Survival of the Fittest (Town Hall)

The Shrewsbury Health and Racquet Club has challenged five communities' employees to get in gear.

Cupcakes delivered to Grafton Town Hall in January or February will send a message.

Shrewsbury town employees are calling their neighbors the cream puffs of physical fitness.

An upcoming challenge among Shrewsbury, Grafton, Westborough, Northborough and Southborough town employees and officials will be survival of the (physically) fittest.

The Shrewsbury Health and Racquet Club’s ”SHARC Shapes Up the Community” contest will have these town halls competing for health points, bragging rights and a $50 gift card to the club, Owner/President Darline Thorp Yatim says.

Teams from each town hall will attend one 45-minute fitness class for eight weeks, starting the first week of January, Yatim says. Club staff will lead the sessions, beginning with healthy eating. Each town will have a different day. The first six sessions will be held in the towns. The club will host the last two sessions: a FIT-traXX Demo and a cardio dance class.

“Some of these town managers have already worked together on other programs. And they also already have kind of a competitive nature,” Yatim says.

“When I was at Grafton today, apparently some of the Shrewsbury town officials are already trash-talking Grafton, saying they’re going to win, they’re going to send cupcakes there so that they’ll be tempted to eat cupcakes the whole time.”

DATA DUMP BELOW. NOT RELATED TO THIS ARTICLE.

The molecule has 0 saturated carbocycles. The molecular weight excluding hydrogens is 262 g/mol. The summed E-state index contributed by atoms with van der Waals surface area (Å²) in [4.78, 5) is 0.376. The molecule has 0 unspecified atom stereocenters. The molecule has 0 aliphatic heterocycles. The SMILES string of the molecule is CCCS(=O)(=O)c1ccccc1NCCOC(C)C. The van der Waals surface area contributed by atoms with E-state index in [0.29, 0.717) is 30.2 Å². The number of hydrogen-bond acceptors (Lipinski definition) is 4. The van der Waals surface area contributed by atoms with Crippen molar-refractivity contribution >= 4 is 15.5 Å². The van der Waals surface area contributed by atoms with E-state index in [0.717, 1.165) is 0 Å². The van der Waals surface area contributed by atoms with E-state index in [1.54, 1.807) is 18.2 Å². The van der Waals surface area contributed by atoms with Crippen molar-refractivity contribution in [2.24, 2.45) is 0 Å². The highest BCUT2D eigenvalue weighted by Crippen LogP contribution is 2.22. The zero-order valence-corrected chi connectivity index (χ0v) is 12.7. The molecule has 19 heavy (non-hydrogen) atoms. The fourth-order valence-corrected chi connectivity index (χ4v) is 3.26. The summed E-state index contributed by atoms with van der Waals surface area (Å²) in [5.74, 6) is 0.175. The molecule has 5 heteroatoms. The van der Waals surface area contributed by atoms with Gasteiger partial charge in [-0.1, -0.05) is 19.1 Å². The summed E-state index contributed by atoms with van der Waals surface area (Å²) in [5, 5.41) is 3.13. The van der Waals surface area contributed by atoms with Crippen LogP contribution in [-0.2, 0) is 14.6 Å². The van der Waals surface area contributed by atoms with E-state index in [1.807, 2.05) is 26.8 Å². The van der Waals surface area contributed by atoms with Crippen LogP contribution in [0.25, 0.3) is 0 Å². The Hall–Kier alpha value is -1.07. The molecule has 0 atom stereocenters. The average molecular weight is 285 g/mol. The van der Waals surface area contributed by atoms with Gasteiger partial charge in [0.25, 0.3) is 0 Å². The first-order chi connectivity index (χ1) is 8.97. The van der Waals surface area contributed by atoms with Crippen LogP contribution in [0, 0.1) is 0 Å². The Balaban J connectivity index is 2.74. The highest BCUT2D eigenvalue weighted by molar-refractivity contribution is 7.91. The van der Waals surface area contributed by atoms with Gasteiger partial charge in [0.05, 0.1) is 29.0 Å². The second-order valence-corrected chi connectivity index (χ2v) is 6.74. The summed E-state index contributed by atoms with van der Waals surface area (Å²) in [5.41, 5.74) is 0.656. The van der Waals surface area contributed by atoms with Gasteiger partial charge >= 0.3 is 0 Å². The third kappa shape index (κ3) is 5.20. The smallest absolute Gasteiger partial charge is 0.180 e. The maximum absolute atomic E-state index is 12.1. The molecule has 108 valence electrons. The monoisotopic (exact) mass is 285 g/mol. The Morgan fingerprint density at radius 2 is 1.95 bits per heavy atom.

The club will update its “who’s the healthiest town” standings weekly. Team scores will be pro-rated to account for the difference in team sizes. The team sizes will range from 18 to 30, with Shrewsbury having two teams.

Yatim says the program was inspired by a trip she took to Dean Park, “watching my kids be active.”

“I’m like, ‘All of these parents are just sitting here on our butts with our iPhones, doing nothing,” says Yatim, who has lost more than 100 pounds.

She decided to do something to “get the towns active and the families active.”

The town hall challenge will be a pilot program, she says.

“The hope is it will then spread to police, fire, schools, and then we’ll do all town community members,” she says.

All participants will get a pedometer; a stressball; a two-week guest pass at the club, good only during the last two weeks of the program; and a discounted membership rate to join, which can be used at any time.

Teams will earn points, on an honor system, for positive behaviors such as  exercising, “something as simple as walking,” eating fruits and vegetables, and drinking water, Yatim says. Negative behaviors -- not sleeping at least six hours a night, and drinking alcohol, for example – will cost people points.

“One of the things that I find hinders my personal lifestyle is stress. And it seems that that’s one of the things that hinders most people’s,” Yatim says.


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